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Will Trump Transform the CIA?
What to expect from his new director
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The midnight oil is burning over at the Central Intelligence Agency as senior managers consider options relating to how to play new president Donald Trump and new director Mike Pompeo, neither of whom possesses any serious understanding either of intelligence operations or of how to lead 20,000 often difficult-to-manage employees.

With the exception of the 1976 turnover that followed shortly after the devastating Church Commission report and simultaneously brought in Jimmy Carter as president and Admiral Stansfield Turner as director, the agency has always been able to control the transitions and wind up on the right side of those in power. It has maintained its prerogatives through its use of an elaborate dog-and-pony briefing show that carefully revealed some of the organization’s most cherished secrets to convince the new boss of the immensely valuable product provided by CIA. John F. Kennedy was in that fashion beguiled by Allen Dulles before he soured on the relationship as a result of the dissimulation surrounding Bay of Pigs. Ronald Reagan, who was in any event inclined to be pro-agency, reportedly came away from his first major briefing astonished by what had been revealed.

Today, however, the CIA is in transition and under fire over the Russian hacking issue, though most believe that the war or words and tension with the president will largely vanish after the inauguration. With the post-9/11 reorganization of the intelligence apparatus—including the creation of a Director of National Intelligence, who is only nominally in charge but in control of a separate staff, and the expansion of Pentagon spying, the agency has lost a good deal of its exclusivity and clout.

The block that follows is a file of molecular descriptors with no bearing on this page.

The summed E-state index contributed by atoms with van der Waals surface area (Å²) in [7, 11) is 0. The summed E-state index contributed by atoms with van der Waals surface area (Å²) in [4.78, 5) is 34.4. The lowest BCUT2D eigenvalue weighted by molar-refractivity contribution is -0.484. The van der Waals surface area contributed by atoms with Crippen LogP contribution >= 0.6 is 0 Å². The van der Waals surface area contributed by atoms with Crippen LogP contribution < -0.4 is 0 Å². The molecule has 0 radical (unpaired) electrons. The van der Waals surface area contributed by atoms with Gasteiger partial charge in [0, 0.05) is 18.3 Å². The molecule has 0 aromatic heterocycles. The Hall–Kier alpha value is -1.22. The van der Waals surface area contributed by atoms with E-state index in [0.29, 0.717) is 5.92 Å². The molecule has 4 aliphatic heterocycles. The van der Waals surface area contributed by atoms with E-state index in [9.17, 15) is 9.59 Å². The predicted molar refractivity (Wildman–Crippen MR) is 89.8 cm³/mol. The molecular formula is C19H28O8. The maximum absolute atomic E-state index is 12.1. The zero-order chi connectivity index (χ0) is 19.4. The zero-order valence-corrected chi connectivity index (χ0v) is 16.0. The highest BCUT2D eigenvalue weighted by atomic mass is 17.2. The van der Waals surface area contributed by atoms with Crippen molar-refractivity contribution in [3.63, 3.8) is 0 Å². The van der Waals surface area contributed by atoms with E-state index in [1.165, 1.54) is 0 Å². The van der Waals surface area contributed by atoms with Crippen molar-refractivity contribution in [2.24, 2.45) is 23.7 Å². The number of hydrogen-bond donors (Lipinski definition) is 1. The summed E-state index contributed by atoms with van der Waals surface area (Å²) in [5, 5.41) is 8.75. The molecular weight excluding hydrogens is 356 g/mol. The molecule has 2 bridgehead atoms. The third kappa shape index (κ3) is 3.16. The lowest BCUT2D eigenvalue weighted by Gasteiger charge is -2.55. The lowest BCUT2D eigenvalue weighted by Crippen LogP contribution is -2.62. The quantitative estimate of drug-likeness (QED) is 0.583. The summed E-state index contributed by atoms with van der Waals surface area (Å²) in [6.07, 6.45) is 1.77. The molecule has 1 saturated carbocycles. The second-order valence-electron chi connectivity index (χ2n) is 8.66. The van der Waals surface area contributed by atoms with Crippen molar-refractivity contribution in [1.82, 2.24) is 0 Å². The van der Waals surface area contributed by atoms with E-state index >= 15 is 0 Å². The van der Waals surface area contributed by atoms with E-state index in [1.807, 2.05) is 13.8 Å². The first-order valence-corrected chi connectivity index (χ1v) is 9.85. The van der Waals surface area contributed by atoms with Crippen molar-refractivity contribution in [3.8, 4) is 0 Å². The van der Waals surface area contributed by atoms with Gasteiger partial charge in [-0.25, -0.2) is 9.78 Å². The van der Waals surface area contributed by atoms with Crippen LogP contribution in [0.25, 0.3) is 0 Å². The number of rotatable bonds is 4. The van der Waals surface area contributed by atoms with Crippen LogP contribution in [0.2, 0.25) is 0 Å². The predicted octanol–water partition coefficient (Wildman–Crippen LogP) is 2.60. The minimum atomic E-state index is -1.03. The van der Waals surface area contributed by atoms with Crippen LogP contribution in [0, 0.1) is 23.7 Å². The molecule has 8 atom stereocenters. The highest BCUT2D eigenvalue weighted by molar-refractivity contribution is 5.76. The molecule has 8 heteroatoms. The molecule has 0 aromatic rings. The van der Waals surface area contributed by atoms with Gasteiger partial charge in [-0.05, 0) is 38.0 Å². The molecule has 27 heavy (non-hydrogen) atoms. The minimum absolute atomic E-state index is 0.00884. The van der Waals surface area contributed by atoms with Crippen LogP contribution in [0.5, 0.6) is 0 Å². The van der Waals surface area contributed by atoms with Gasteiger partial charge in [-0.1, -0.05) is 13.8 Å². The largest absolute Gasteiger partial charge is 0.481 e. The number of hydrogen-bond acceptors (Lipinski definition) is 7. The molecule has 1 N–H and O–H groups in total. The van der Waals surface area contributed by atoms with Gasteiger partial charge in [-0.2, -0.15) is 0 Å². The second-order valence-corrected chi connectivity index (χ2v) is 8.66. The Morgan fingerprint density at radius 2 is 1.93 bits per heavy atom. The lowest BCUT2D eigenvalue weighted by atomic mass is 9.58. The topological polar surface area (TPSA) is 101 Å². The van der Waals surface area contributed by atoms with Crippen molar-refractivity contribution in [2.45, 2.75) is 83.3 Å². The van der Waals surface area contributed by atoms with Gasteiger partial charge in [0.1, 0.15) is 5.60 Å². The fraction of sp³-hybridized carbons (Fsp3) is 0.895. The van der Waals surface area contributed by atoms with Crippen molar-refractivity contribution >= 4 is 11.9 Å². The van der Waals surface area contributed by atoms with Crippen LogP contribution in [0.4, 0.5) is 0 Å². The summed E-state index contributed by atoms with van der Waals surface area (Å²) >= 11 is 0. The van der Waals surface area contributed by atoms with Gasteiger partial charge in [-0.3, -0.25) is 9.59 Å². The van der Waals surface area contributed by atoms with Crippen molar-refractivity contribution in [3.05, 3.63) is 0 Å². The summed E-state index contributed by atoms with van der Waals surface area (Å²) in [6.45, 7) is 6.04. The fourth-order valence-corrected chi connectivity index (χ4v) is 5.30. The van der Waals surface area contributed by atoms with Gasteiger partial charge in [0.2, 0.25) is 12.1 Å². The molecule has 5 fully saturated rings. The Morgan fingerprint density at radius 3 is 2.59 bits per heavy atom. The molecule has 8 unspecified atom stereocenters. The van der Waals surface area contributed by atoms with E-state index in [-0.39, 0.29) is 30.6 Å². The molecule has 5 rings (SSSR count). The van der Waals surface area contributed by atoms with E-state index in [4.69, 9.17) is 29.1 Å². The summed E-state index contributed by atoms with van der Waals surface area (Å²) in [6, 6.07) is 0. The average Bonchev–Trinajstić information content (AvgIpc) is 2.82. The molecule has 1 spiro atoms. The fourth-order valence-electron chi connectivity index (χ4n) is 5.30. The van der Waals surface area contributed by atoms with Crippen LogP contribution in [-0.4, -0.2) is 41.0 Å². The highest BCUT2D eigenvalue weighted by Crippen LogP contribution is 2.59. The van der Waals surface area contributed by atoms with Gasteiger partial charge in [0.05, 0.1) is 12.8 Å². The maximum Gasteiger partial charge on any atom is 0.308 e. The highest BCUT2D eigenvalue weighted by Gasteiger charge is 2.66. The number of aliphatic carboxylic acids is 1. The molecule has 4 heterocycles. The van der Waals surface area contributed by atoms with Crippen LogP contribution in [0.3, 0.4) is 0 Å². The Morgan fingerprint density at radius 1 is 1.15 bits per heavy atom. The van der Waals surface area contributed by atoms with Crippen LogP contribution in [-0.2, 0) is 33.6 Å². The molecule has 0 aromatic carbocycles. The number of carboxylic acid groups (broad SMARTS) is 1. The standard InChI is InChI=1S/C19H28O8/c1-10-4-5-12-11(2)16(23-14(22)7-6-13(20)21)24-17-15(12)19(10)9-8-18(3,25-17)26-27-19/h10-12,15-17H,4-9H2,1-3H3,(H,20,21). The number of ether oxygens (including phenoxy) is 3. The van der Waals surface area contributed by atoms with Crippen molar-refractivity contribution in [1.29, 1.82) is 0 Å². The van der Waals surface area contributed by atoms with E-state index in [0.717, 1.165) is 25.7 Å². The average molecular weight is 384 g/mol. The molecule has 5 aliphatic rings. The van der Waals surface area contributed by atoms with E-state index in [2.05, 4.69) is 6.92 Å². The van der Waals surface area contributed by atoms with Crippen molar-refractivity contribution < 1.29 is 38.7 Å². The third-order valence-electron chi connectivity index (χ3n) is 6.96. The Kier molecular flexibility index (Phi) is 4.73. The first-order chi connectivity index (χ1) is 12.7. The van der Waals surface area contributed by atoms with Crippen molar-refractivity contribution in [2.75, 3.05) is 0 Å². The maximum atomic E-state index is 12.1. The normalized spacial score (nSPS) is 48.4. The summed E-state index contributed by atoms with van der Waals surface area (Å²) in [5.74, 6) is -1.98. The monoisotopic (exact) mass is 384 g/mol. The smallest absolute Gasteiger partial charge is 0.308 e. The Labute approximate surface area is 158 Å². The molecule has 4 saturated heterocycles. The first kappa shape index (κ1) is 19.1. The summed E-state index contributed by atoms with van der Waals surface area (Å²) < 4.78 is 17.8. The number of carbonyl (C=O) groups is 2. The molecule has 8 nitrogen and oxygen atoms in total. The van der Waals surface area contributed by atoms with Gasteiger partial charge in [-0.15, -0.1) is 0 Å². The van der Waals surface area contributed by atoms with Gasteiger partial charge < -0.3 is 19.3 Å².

Current Director John Brennan is seen as Obama’s man and is not popular in some circles inside the agency, where the president is viewed as weak and vacillating while Brennan is regarded as a presidential poodle, poseur, and yes-man. He is most notably disliked by the traditional spies from the former Deputy Directorate of Operations who have seen their elite status eroded under his leadership as he has promoted paramilitary officers instead of traditional agent handlers to lead the clandestine service. As Brennan will be departing in any event, few will defend the fusion centers that he has created to combine analytic and operational capabilities along the existing lines of the Counter Terrorism Center. Critics believe that putting intelligence collectors together with analysts who meet with the intelligence consumers will inevitably politicize what is being reported.

Most CIA employees are looking forward to the arrival of Pompeo, who promises to be hard-nosed and aggressive. But he will presumably take his lead from the National Security Council and White House staffs. As one of the first high-level appointees to the new administration, he is expected to stake out CIA’s position at the head of the table when the intelligence community convenes. The CIA is likely to be top dog when it comes to funding and will likely expand its operational reach in some parts of Asia and Africa, which are considered to be full of unstable and under-resourced governments that are vulnerable to the infiltration of groups such as ISIS. No one is expecting that the War on Terror will end any time soon.

Philip Giraldi, a former CIA officer, is executive director of the Council for the National Interest.

(Republished from The American Conservative by permission of author or representative)
 
• Category: Foreign Policy • Tags: CIA, Donald Trump 
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